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In Praise of Agility

Fighting is often regarded as a battle of strength. From the Colosseum to the octagon, the stronger fighter, replete with muscular force and physical fortitude, fulfils the public definition of a warrior and is seen to have the potential to vanquish all weaker opponents.

This thesis would be all but self-evident if it were not the case that in the unfolding of a competitive fight, it is frequently the more agile competitor who succeeds.

The agile fighter, fleet of foot, is in control of the ring space and therefore decides whether and when to make the engagement with the opponent, whatever their strength. Agility bestows the ability to escape when this is the right thing to do, and close the distance when this is the right thing to do. This advantage is a major one.

The control of space is all a fighter requires. The more agile adversary will seek to accomplish command of the space between the two bodies, because he or she is habituated to creating shapes that serve his or her next move, and matching the outline to his or her intentions.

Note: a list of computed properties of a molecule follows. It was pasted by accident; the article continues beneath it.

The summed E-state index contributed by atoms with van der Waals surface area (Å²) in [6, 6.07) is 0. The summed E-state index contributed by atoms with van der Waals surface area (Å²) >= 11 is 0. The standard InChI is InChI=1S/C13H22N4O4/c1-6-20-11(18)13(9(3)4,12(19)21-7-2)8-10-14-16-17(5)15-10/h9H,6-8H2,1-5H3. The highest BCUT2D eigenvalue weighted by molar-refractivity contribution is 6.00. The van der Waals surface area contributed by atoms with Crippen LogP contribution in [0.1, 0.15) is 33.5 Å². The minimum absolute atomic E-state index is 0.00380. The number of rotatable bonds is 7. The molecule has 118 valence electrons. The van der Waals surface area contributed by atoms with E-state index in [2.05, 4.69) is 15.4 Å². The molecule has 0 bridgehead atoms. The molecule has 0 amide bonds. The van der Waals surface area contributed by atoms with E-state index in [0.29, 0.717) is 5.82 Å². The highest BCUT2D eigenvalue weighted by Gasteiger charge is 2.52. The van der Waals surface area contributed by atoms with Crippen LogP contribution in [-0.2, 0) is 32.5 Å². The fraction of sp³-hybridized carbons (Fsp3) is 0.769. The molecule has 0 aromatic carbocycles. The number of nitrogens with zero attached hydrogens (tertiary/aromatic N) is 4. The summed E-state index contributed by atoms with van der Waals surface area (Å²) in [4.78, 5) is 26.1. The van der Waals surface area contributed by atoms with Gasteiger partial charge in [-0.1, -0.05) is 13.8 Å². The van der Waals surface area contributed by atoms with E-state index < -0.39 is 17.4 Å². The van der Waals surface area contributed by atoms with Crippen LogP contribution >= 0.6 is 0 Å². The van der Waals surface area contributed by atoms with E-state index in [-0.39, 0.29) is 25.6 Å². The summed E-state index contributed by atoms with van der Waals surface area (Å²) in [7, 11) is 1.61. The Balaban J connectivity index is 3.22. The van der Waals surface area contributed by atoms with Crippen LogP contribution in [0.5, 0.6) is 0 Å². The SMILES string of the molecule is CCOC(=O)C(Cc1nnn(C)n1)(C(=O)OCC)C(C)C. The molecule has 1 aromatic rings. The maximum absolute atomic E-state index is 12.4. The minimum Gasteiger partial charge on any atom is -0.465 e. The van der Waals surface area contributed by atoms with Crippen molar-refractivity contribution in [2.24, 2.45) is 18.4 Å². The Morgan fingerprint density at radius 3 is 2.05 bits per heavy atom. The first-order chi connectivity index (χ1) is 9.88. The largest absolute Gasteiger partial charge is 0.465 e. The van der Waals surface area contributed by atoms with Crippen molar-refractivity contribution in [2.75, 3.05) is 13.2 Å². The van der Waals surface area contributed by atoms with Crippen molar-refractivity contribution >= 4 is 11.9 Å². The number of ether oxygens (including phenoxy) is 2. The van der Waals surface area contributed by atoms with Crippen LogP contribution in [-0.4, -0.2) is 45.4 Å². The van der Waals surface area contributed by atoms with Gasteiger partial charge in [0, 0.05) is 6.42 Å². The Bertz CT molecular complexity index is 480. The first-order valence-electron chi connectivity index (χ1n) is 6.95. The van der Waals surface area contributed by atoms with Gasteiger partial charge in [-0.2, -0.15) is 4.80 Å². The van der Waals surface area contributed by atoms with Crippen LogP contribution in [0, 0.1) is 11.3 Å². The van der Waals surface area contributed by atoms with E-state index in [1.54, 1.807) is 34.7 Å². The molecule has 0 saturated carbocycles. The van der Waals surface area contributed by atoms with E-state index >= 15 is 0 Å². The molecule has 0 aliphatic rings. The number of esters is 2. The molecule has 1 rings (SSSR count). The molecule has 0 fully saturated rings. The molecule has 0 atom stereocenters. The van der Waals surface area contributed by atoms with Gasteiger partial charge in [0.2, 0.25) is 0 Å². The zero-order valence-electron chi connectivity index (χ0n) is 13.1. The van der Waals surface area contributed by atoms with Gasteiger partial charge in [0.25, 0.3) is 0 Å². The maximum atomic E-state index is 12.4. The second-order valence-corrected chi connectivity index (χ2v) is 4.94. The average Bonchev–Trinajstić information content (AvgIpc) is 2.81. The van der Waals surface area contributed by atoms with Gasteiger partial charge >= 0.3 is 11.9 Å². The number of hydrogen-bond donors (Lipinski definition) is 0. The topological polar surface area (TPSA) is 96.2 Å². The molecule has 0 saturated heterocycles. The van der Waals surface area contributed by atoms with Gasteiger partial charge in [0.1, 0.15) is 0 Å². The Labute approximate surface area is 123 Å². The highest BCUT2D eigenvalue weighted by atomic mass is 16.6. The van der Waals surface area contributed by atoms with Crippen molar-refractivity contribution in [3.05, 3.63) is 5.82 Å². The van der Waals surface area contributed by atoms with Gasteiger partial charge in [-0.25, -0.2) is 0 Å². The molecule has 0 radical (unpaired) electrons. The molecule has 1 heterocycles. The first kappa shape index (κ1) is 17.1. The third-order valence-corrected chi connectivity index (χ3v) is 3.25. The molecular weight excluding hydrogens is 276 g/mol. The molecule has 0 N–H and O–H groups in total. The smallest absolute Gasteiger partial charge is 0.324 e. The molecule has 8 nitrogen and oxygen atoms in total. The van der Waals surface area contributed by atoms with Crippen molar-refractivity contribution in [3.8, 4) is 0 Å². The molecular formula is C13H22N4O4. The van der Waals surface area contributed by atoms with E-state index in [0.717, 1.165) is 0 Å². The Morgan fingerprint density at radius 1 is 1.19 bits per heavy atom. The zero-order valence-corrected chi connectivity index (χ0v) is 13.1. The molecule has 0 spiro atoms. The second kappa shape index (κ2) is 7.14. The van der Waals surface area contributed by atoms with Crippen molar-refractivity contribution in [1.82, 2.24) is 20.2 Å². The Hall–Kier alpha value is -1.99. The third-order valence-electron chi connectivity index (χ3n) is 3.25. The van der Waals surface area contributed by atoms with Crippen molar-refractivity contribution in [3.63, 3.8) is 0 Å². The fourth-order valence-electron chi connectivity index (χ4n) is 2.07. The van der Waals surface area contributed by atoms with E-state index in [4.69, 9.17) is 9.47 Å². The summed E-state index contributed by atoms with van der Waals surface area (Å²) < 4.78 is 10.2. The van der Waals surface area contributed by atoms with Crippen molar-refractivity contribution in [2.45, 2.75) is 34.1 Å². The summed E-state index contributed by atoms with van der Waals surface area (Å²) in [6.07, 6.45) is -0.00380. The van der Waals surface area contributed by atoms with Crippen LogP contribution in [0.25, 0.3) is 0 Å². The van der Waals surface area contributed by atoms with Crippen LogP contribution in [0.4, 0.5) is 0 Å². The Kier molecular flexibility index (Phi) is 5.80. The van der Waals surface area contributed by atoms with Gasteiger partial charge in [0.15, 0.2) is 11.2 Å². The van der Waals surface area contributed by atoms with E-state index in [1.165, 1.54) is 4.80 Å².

As agility controls space it steals time – naturally, as bodies only move through space at a certain speed. With time – and timing – on their side, agile fighters work when they wish to work, rest when they wish to rest, and perceive what is happening quicker than their stronger opponents. They may anticipate and evade each strong assault.

To a discerning spectator, the agile fighter is poetry in motion. The air ‘is cut away before and closes from behind’ the body of an agile athlete. An agile display can be breathtaking; a brute strength one merely impressive. The agile fighter can touch and not be touched, hit and not get hit – the mantra that most tellingly determines the outcome of any fight.

I was deeply satisfied to hear a former Savate world champion say to me recently that our sport is not about strength but cleverness, which in this context I take to mean both mental and physical agility. It pleases me to study and refine my understanding – forever incomplete – of the strategy that defines the art of French boxing, in which agility is widely understood to be the mark of the superior fighter.

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